NATO's new strategic concept stresses missile defense, addresses new threats
LISBON, Portugal — NATO adopted a new strategic concept during the first day of a two-day summit that commits the alliance to making missile defense part of its mission.
Heads of state from the 28-nation alliance agreed Friday that NATO must become more engaged in conflicts around the globe to deal with new dangers such as piracy and terrorism while also maintaining a nuclear capability to deter old threats.
The new strategic mission statement aims to transform NATO from a Cold War alliance into a more nimble organization that is better positioned to deal with unpredictable emerging threats. The agreement also calls for stronger defense against cyber attacks by bringing all NATO bodies under centralized protection.
“It modernizes the way NATO does defense in the 21st century,” NATO chief Anders Fogh Rasmussen said during a briefing Friday in which he unveiled the new policy, dubbed “Active Engagement, Modern Defense.”
Rasmussen said NATO will remain committed to creating conditions “for a world without nuclear weapons. ... But as long as there are nuclear weapons in the world, NATO will remain a nuclear alliance.”
The strategic concept, updated for the first time in more than a decade, emphasizes NATO’s need to build its capacity for conducting counterinsurgency missions and also will establish a civilian team to interact with non-military partners involved in those operations.
Missile defense also is a central element of the new strategy for NATO, and Rasmussen is hopeful for Russian cooperation. But while NATO has agreed to make a missile shield for Europe part of its mission, many questions remain about how that plan will work.
For example, it is uncertain how command and control of the new system will function. Russia’s piece of the puzzle and how it would share information with NATO also is uncertain. Meanwhile, NATO member Turkey has expressed concerns about the plan and has insisted that Iran not be named in strategic concept as the reason for NATO’s foray into missile defense.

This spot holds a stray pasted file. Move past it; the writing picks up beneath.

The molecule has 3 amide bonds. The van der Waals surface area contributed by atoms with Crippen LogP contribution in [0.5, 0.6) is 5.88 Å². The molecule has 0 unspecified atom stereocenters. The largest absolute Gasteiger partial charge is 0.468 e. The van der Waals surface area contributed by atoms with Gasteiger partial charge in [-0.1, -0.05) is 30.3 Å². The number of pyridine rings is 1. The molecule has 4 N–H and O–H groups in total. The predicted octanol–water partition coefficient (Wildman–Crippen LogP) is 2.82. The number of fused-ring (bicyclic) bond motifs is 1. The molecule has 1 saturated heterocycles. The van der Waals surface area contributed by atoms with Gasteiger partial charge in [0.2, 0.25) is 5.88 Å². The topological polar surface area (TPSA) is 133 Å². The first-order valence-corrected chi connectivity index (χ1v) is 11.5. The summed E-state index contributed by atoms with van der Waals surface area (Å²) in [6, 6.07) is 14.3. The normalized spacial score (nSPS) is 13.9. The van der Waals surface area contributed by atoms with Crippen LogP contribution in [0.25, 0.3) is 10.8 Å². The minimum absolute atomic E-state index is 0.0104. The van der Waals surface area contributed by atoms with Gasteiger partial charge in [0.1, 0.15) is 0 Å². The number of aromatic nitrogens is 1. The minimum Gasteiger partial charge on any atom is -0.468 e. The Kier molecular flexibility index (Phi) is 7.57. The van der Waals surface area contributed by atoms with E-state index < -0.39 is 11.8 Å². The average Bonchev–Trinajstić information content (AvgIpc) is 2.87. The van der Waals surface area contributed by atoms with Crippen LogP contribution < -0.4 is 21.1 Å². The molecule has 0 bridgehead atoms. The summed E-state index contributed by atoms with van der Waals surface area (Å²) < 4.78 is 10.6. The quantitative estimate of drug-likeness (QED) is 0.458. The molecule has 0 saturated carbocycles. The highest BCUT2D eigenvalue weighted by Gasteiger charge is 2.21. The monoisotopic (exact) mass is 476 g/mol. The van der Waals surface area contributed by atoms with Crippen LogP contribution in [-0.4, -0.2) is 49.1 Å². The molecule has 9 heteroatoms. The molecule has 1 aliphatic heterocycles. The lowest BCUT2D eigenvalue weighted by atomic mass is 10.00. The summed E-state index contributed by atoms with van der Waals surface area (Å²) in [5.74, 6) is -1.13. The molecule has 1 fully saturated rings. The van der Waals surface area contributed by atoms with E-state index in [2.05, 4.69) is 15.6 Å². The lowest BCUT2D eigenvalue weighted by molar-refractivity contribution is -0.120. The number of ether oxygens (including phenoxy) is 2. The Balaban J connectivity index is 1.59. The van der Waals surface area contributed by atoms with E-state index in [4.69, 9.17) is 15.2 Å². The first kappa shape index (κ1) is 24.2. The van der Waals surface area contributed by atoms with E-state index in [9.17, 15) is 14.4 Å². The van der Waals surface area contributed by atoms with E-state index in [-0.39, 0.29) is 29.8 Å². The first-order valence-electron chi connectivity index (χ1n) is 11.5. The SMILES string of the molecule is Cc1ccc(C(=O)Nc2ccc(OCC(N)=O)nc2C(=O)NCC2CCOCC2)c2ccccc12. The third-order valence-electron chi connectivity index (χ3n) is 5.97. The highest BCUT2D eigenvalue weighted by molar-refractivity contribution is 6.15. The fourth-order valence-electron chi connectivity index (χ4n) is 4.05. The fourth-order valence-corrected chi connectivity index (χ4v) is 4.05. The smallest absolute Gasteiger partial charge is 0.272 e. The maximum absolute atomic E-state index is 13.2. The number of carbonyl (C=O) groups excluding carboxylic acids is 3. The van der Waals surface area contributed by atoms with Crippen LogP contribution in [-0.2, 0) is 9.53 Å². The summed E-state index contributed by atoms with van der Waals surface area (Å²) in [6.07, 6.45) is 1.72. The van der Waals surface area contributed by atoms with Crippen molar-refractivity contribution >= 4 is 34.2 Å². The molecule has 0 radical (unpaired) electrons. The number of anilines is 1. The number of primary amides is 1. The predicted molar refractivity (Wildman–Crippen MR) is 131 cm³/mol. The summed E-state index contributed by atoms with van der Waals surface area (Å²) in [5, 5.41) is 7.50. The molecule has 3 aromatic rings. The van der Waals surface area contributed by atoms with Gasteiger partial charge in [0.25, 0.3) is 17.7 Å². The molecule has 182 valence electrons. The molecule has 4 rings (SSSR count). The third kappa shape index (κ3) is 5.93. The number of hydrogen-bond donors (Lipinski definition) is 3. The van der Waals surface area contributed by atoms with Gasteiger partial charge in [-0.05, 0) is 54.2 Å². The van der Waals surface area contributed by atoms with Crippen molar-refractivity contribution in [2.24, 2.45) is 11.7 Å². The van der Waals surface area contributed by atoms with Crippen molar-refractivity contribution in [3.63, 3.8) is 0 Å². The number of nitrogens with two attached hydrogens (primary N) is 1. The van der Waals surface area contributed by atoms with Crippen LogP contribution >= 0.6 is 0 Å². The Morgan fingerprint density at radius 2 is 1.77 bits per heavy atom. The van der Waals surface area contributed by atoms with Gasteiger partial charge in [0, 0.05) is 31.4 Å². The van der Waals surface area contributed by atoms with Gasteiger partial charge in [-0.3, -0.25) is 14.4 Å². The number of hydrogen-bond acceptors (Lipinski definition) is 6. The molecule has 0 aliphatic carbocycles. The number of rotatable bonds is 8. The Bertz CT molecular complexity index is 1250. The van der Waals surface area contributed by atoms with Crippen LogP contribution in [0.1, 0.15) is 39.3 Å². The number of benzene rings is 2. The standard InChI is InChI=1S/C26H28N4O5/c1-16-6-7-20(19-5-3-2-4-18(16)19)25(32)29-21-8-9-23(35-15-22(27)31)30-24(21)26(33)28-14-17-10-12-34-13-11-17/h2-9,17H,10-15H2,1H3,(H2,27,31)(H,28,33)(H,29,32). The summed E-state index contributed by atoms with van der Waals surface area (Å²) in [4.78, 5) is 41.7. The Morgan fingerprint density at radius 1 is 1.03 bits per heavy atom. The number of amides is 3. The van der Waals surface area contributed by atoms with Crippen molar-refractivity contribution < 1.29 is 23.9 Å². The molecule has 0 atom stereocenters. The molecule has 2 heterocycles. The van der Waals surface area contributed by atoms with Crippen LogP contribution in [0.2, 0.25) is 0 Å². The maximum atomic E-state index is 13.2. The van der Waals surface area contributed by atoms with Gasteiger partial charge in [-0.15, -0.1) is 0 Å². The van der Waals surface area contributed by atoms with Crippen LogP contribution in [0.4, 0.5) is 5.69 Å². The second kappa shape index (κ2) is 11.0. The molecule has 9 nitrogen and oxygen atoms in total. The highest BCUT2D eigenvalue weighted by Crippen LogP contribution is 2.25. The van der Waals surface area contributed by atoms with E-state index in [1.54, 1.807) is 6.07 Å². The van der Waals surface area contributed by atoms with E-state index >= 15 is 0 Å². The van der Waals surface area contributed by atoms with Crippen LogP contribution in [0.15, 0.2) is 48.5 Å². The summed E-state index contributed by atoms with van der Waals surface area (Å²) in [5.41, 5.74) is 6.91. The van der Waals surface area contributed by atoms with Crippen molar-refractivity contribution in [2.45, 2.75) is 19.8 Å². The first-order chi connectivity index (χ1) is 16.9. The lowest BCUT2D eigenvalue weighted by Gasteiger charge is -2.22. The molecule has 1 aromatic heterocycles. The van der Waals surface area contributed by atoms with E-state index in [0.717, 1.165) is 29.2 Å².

Still, Rasmussen said missile defense is now part of NATO’s future.
“We intend to build a missile defense system to deal with these threats,” he said.
Unlike during the Cold War, conventional military threats no longer stoke fear within the alliance. Instead, it’s the proliferation of ballistic missiles that poses a threat to the trans-Atlantic community, Rasmussen said.
Nonetheless, the U.S. is likely to do most of the heavy lifting in any missile shield strategy. The U.S.’ so-called Phased Adaptive Approach uses sensors and interceptor technologies. The phased approach combines a ship-borne defense system with deployed land-based sites in Romania and Poland.
NATO says it will cost roughly $270 million over 10 years to integrate its system with the U.S. phased approach. The cost would be divided, with a cost sharing agreement that has big countries paying more.
“Even in a time of fiscal constraint, we can afford it,” Rasmussen said earlier Friday. “But by reaching out and inviting Russia to cooperate with us, I believe we also have a real chance to build a security roof for the entire Euro-Atlantic area.”
Critics have argued that NATO, originally conceived to counter the Soviet Union, still has a foot in the past and remains entrenched in a Cold War mentality. As part of its planned reinvention, NATO will attempt to streamline itself by reducing the size of its headquarters, trimming tens of millions of dollars from its budget. NATO also wants to cut the number of its various support agencies scattered around Europe from 14 to three.
NATO must make itself more efficient at a time of increased budget constraints, Rasmussen said.
On Saturday, allies were to turn their attention to Afghanistan. NATO is expected to approve a plan for the gradual transition of security responsibility to Afghan forces in early 2011. The end goal is for Afghans to be in the lead by the end of 2014. NATO also will unveil a plan for an “enduring partnership” with Afghanistan beyond combat operations.
Gen. David Petraeus, commander of the war effort, will brief dozens of heads of state and Afghan President Hamid Karzai also will address the allies. A potential agreement with Russia to allow for the transit of armored vehicles through its territory also could be announced.
The NATO summit could have a ripple effect for U.S. troops in Europe. Though the conference will not have a direct impact on how U.S. troops are aligned overseas, U.S. military planners will take NATO’s new Strategic Concept into account as they ponder whether to keep four Army brigades in Europe. The DOD’s Quadrennial Defense Review, released earlier this year, stated four brigade combat teams and an Army Corps headquarters will remain in Europe pending a DOD review of NATO’s strategic concept.
Rasmussen, while not speaking directly about the pending decision in the U.S., made the case for a continued U.S. military presence in Europe.
“History shows that Europe is at peace when the United States is part of European security,” Rasmussen said Friday during a speech to youth leaders.